You don’t become an Italian ice juggernaut for no reason, as anyone who’s noticed the proliferation of Ralph’s here can attest. But one ought not to overlook some of the madder scoops on this ice cream–mad Island or the sprinkles of quirk found on shores North and South. Denizens of the former champion the vibe at Port Washington’s Sweet Treats on the Wharf, where a yesterday-atmosphere meets today-flavors such as Colombian Coffee, Chunky Doughboy and Funfetti, and the only thing cooler is the Himalayan salt cave a few doors down. Another North Shore option is the liquid nitrogen–fueled Alkemy, a new space-age parlor in Huntington that specializes in individual portions of wacky-slash-wonderful flavors such as Maple Bourbon with Candied Bacon, Matcha Green Tea and Roasted Strawberry with a sidecar of balsamic glaze. And yet another shocking twist awaits visitors at Tipsy Scoop in Long Beach: Almost none of the ice cream is (spoiler alert) for kids because almost every flavor is mildly alcoholic, from mint chocolate chip spiked with crème de menthe and chocolate liqueur, to Strawberry White Sangria sorbet, to something called Cake Batter Vodka Martini. 

Alkemy, an ice cream parlor in Huntington, uses liquid nitrogen to make ice cream in less than two minutes. Newsday food writer Erica Marcus chats with Alkemy's owner, Alan Lacher. Credit: Randee Daddona; Additional footage: Pond5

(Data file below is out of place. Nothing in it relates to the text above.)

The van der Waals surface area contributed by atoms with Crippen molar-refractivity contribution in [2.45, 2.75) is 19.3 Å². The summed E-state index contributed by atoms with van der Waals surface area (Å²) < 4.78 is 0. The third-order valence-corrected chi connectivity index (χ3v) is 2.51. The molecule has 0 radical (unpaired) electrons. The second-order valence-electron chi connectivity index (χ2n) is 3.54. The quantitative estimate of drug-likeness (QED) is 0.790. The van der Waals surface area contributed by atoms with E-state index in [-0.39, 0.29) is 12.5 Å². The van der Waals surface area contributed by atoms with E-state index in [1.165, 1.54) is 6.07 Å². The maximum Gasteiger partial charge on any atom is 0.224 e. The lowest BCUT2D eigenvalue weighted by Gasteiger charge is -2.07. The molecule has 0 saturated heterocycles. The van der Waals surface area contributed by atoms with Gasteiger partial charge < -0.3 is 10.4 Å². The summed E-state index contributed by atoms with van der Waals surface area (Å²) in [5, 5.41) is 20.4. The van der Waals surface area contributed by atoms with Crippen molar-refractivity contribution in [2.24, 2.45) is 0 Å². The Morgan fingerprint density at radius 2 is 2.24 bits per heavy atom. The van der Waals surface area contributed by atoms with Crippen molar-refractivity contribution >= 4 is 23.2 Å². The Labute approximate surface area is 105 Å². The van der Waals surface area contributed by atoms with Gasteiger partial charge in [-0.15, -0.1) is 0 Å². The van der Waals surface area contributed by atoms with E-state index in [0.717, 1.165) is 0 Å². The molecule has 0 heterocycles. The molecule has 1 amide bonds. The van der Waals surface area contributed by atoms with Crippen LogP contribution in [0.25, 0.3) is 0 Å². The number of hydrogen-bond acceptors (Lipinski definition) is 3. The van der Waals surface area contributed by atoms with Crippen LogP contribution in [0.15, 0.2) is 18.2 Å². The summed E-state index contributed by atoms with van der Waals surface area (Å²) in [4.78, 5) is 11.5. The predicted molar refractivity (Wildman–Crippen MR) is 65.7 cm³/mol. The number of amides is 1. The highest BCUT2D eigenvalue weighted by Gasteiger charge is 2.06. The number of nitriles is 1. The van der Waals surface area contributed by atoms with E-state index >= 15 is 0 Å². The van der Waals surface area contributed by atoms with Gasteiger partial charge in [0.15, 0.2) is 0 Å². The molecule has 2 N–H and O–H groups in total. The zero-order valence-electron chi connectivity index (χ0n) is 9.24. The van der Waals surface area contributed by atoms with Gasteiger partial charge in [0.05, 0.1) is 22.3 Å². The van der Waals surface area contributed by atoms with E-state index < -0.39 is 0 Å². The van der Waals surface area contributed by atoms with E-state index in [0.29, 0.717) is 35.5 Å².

The larger world is riven by endless conflict, its lobster roll fans divided into neat, if mutually hostile, New England and Connecticut factions. We, on the other hand, remain agnostic, acutely aware that gustatory wonderfulness is a dish best served cold, but also warm, and no self-respecting Long Islander should summer without one or the other. Who doesn’t love the chilly satisfaction that is red claw meat and gentle Bayville mayo-ness at Schultzy’s, where a soupçon of town gossip at the bar and a French martini can turn an ordinary Tuesday into something revelatory? Or the warm, buttery satisfaction that Patchgue’s Catch Oyster Bar traffics in, not to mention those toasted buns overstuffed with meatiness? But let’s be honest. What we really love is not having to choose, which is just one reason families of mixed allegiance lean heavily on the menu at Southold Fish Market. That and the pile of skin-on French fries, the perfect accompaniment to lobster rolls of every temperature.


Summer is simply not summer without a visit to one of the Island’s multi-patty burger joints, each a tribute of sorts to Massapequa’s legendary All American Drive-In, with its siren song of nostalgia and neon, and its dependable line of expats recapturing memories of misspent youth with bags and bags of hand-cut fries and spatula-flattened burgers wrapped in foil. A remembrance of patties past also drives the throngs at Burger City in East Meadow, that and its marquee-lit faux circus tent and, of course, the burgers themselves, each a sloppy-delicious tower of distinctly non-earthquake-proof construction. Judging by its many fans, the threat of imminent burger collapse is no deterrent at Westhampton Beach’s Boom Burger either, where the walls are plastered with superhero comics and sky-high sandwiches are offered in dozens of variations, along with creative sides such as corn fritters and indulgent shakes, all of them a study in ZING! and POW!